Upon the wide blue rug beneath the dais and before the courtiers stood a farmer, Joha. His cap was doffed and his coat was clean, as it always was. Joha was well-known to this court as a busybody. Jermaine and I argued frequently, out of the man’s earshot, over whether he was truly well-meaning (if slightly paranoid) or if he simply enjoyed ingratiating himself to the Marquis and attempting to lord his influence over his fellow peasants. As was common, I was the cynical one, believing Joha to be a brown-nosing meddler. The Marquis was sympathetic to my concerns but seemed to be of the opinion that if anything were truly wrong, Joha could be trusted to be the first to speak up about it, and so it was valuable to hear his voice.

So here he was, in court. Again.

Tonight was not the night something was truly wrong, and Joha was expressing his concerns about the travel of his fellow peasants over a particular corner of his land as a shortcut to the road while hauling grain. Jermaine was staring off into the middle distance, past that blue rug and toward the closed wooden double doors, behind which were likely just a few more petitioners on this night. Rober was trying to hush the Marquis’ daughters. Aveline and Doria were exchanging knowing looks.

Eventually, Joha left, having received a polite dismissal from the Marquis with the promise that should the behavior continue after harvest the Marquis would ensure swift resolution.

After the back of Joha’s shaggy head disappeared between the doors, a new figure appeared there. A broad-shouldered man wearing a neat doublet and padded hose strode into the room. His beard was trim, his gait confident, and his eyes firm. I mused idly at what sort of ambitious noble scion this man might be, attempting to attend court to shortcut Jermaine’s carefully managed list of appointments. Perhaps a merchant from the eastern duchies seeking some particular relief from custom. But my wondering was cut short and my guess proved off-the-mark as the badge affixed on the man’s left breast caught the torchlight and the herald announced him as Piear, Reeve of Fertheaux.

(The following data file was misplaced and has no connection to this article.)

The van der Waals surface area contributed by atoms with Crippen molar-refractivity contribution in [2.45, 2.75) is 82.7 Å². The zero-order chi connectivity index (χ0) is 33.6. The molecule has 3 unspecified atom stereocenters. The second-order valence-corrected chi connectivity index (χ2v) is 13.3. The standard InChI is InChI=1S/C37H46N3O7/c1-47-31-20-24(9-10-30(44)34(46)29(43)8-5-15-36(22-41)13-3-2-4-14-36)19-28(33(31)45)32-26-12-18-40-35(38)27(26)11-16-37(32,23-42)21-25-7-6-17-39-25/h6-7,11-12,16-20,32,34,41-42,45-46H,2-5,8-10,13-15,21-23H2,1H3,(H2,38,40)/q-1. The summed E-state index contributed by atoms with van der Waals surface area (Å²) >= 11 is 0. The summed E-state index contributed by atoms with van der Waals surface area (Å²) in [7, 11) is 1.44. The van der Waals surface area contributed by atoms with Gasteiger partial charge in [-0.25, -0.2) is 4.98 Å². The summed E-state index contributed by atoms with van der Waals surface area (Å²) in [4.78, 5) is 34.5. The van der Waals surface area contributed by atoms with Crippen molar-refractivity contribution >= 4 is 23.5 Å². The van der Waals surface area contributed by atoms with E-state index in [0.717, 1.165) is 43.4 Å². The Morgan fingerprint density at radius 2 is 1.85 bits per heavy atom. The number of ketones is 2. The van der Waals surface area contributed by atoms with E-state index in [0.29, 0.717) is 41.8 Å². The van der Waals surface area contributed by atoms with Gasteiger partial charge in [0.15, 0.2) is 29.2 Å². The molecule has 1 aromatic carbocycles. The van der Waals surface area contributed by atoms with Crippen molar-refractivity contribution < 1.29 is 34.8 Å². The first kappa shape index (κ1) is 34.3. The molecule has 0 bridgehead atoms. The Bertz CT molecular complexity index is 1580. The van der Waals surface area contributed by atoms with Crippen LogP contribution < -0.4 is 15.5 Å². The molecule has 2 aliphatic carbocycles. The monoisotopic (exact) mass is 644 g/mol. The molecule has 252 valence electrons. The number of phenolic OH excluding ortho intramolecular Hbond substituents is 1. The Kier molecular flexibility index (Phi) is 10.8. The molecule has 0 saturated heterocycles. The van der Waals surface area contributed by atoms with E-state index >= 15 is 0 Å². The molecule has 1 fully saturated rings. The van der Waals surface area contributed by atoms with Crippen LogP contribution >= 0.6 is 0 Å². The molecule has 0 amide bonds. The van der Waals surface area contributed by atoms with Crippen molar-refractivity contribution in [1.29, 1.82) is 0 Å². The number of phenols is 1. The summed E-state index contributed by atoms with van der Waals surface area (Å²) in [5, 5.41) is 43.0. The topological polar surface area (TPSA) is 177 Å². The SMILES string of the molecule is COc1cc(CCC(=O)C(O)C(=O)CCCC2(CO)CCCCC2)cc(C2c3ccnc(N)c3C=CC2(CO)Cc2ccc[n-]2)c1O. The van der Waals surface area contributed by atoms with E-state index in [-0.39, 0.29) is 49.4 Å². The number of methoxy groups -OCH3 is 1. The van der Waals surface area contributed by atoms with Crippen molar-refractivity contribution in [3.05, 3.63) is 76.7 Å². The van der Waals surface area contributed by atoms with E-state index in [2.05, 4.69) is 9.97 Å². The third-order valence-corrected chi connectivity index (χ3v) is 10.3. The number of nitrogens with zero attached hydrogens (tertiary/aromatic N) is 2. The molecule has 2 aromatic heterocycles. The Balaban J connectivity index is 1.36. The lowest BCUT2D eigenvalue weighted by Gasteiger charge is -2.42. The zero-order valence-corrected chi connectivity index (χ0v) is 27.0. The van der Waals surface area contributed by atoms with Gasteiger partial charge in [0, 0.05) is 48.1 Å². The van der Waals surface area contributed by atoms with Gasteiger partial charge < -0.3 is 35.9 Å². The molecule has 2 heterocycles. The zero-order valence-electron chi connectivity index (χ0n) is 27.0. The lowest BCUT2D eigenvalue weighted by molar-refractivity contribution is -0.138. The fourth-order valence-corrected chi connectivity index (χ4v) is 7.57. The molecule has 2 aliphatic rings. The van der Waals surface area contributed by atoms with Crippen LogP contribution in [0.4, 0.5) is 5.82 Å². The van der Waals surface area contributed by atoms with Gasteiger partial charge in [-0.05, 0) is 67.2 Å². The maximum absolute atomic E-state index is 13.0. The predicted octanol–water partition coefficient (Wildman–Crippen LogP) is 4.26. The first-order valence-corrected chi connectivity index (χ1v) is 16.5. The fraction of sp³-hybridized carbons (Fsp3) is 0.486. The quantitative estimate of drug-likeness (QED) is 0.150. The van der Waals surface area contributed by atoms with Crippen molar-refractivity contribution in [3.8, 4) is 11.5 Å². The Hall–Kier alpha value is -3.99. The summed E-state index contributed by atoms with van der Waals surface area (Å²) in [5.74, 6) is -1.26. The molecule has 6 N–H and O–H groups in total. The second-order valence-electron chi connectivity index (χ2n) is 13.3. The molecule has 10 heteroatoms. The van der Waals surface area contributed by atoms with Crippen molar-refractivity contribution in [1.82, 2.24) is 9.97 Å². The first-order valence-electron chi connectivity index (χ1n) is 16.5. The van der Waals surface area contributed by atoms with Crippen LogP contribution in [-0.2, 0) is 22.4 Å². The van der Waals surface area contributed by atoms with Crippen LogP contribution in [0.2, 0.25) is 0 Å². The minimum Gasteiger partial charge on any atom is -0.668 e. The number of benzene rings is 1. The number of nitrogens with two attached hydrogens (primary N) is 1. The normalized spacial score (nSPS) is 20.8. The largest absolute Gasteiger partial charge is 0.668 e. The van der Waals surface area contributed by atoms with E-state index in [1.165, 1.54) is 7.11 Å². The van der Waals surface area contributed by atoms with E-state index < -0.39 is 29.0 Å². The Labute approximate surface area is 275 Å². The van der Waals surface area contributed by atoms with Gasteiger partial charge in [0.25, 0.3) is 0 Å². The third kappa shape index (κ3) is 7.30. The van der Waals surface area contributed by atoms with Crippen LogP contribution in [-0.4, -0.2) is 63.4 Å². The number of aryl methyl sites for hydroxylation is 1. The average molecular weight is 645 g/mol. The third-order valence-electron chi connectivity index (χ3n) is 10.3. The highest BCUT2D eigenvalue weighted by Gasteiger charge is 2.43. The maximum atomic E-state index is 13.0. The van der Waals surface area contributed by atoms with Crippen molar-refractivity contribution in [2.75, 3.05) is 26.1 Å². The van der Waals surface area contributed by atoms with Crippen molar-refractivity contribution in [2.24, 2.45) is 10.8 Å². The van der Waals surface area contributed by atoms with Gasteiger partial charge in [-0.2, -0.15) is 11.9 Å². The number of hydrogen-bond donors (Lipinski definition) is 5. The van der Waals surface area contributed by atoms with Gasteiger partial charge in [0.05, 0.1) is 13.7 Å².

I lost interest immediately. It was probably a matter of thievery or banditry in Fertheaux, a little hamlet a day’s journey from the castle town. Problems for Aveline and Doria. But a few minutes later, after the formal greetings and the shows of faith, the conversation took a turn that gripped my attention.

“My lord, the woods witch has returned.”

I fought the urge to bolt upright, and instead slowly sat up and listened intently while the Marquis chided his Reeve.

“She has been there the entire time, Piear.”

“If so, my lord, she is elusive…”

“Do not pretend, Piear. Your fellows, as well as your own self, likely, seek her out as an apothecary and a healer, despite my cautions against it. I am not blind to this, nor am I pleased with it. However, I am also little pleased by farce. Continue.”

Piear, who had clearly given a lot of thought to this excuse that the Marquis was uninterested in, closed his mouth and paused, staring out with his hard, dark eyes while he reframed his plea. I feigned an expression of official consternation. Underneath, instead, I was personally concerned. Malisa was normally very good at avoiding unwanted attention. Had she run afoul of someone influential?

“… yes, my lord. Many seek her out for medicines and treatments. But in the last week, many have come to… mistrust her. They see the shadows moving around her. Fires burn hotter near her abode.”

The man paused, hoping it would have a dramatic effect. It did not.

“… and, Piear?”

“I believe she is consorting with demons, my lord. I have seen one myself.”